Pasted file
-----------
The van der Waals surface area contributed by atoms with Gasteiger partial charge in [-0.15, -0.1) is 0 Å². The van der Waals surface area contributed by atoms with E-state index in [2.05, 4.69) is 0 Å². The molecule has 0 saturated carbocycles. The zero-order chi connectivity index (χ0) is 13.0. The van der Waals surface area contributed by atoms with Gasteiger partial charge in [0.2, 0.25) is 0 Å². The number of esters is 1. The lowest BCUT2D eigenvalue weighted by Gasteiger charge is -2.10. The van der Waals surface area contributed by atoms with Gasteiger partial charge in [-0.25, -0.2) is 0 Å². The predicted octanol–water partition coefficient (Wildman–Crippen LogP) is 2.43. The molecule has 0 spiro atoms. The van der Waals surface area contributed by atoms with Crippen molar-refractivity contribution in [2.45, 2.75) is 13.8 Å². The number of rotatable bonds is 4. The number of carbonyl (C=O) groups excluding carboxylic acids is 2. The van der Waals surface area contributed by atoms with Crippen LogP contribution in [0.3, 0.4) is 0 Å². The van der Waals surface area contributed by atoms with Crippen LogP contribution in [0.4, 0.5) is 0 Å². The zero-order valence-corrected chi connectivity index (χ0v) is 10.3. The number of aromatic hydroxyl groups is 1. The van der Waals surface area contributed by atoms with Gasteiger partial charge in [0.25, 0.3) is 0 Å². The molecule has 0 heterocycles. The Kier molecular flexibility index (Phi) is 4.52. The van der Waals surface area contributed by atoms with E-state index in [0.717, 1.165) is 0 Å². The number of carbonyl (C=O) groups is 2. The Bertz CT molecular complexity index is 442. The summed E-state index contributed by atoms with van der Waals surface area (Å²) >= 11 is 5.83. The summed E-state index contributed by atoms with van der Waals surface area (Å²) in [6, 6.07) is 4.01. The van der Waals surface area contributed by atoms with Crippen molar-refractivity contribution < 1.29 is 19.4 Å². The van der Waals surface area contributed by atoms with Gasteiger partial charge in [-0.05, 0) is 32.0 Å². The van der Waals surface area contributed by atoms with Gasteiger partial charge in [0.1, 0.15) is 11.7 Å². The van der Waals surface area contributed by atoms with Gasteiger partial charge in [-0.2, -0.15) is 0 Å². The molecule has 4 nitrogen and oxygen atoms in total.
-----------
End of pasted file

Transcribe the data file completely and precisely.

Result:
The van der Waals surface area contributed by atoms with Gasteiger partial charge in [-0.15, -0.1) is 0 Å². The van der Waals surface area contributed by atoms with E-state index in [2.05, 4.69) is 0 Å². The molecule has 0 saturated carbocycles. The zero-order chi connectivity index (χ0) is 13.0. The van der Waals surface area contributed by atoms with Gasteiger partial charge in [0.2, 0.25) is 0 Å². The number of esters is 1. The lowest BCUT2D eigenvalue weighted by Gasteiger charge is -2.10. The van der Waals surface area contributed by atoms with Gasteiger partial charge in [-0.25, -0.2) is 0 Å². The predicted octanol–water partition coefficient (Wildman–Crippen LogP) is 2.43. The molecule has 0 spiro atoms. The van der Waals surface area contributed by atoms with Crippen molar-refractivity contribution in [2.45, 2.75) is 13.8 Å². The number of rotatable bonds is 4. The number of carbonyl (C=O) groups excluding carboxylic acids is 2. The van der Waals surface area contributed by atoms with Crippen LogP contribution in [0.3, 0.4) is 0 Å². The van der Waals surface area contributed by atoms with Crippen LogP contribution in [0.4, 0.5) is 0 Å². The zero-order valence-corrected chi connectivity index (χ0v) is 10.3. The number of aromatic hydroxyl groups is 1. The van der Waals surface area contributed by atoms with Gasteiger partial charge in [0.25, 0.3) is 0 Å². The molecule has 0 heterocycles. The Kier molecular flexibility index (Phi) is 4.52. The van der Waals surface area contributed by atoms with E-state index in [0.717, 1.165) is 0 Å². The number of carbonyl (C=O) groups is 2. The Bertz CT molecular complexity index is 442. The summed E-state index contributed by atoms with van der Waals surface area (Å²) >= 11 is 5.83. The summed E-state index contributed by atoms with van der Waals surface area (Å²) in [6, 6.07) is 4.01. The van der Waals surface area contributed by atoms with Crippen molar-refractivity contribution < 1.29 is 19.4 Å². The van der Waals surface area contributed by atoms with Gasteiger partial charge in [-0.05, 0) is 32.0 Å². The van der Waals surface area contributed by atoms with Gasteiger partial charge in [0.1, 0.15) is 11.7 Å². The van der Waals surface area contributed by atoms with Gasteiger partial charge in [-0.2, -0.15) is 0 Å². The molecule has 4 nitrogen and oxygen atoms in total.